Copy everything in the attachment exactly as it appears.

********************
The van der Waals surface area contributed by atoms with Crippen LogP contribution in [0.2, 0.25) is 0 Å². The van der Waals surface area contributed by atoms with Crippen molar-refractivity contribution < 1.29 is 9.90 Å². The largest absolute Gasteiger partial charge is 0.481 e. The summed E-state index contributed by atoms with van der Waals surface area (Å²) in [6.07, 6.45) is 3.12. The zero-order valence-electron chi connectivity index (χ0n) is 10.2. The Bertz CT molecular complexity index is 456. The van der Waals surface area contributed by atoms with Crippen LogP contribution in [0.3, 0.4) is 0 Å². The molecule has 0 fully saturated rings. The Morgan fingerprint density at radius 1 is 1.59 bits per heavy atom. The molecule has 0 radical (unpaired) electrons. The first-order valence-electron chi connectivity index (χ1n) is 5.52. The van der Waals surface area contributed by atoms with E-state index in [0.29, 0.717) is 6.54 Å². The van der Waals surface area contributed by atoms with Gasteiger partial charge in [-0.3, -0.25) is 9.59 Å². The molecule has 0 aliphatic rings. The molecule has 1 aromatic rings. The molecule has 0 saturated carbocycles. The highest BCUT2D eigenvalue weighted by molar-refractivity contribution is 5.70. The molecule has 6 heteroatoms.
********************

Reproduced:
The van der Waals surface area contributed by atoms with Crippen LogP contribution in [0.2, 0.25) is 0 Å². The van der Waals surface area contributed by atoms with Crippen molar-refractivity contribution < 1.29 is 9.90 Å². The largest absolute Gasteiger partial charge is 0.481 e. The summed E-state index contributed by atoms with van der Waals surface area (Å²) in [6.07, 6.45) is 3.12. The zero-order valence-electron chi connectivity index (χ0n) is 10.2. The Bertz CT molecular complexity index is 456. The van der Waals surface area contributed by atoms with Crippen LogP contribution in [0.3, 0.4) is 0 Å². The molecule has 0 fully saturated rings. The Morgan fingerprint density at radius 1 is 1.59 bits per heavy atom. The molecule has 0 radical (unpaired) electrons. The first-order valence-electron chi connectivity index (χ1n) is 5.52. The van der Waals surface area contributed by atoms with E-state index in [0.29, 0.717) is 6.54 Å². The van der Waals surface area contributed by atoms with Gasteiger partial charge in [-0.3, -0.25) is 9.59 Å². The molecule has 0 aliphatic rings. The molecule has 1 aromatic rings. The molecule has 0 saturated carbocycles. The highest BCUT2D eigenvalue weighted by molar-refractivity contribution is 5.70. The molecule has 6 heteroatoms.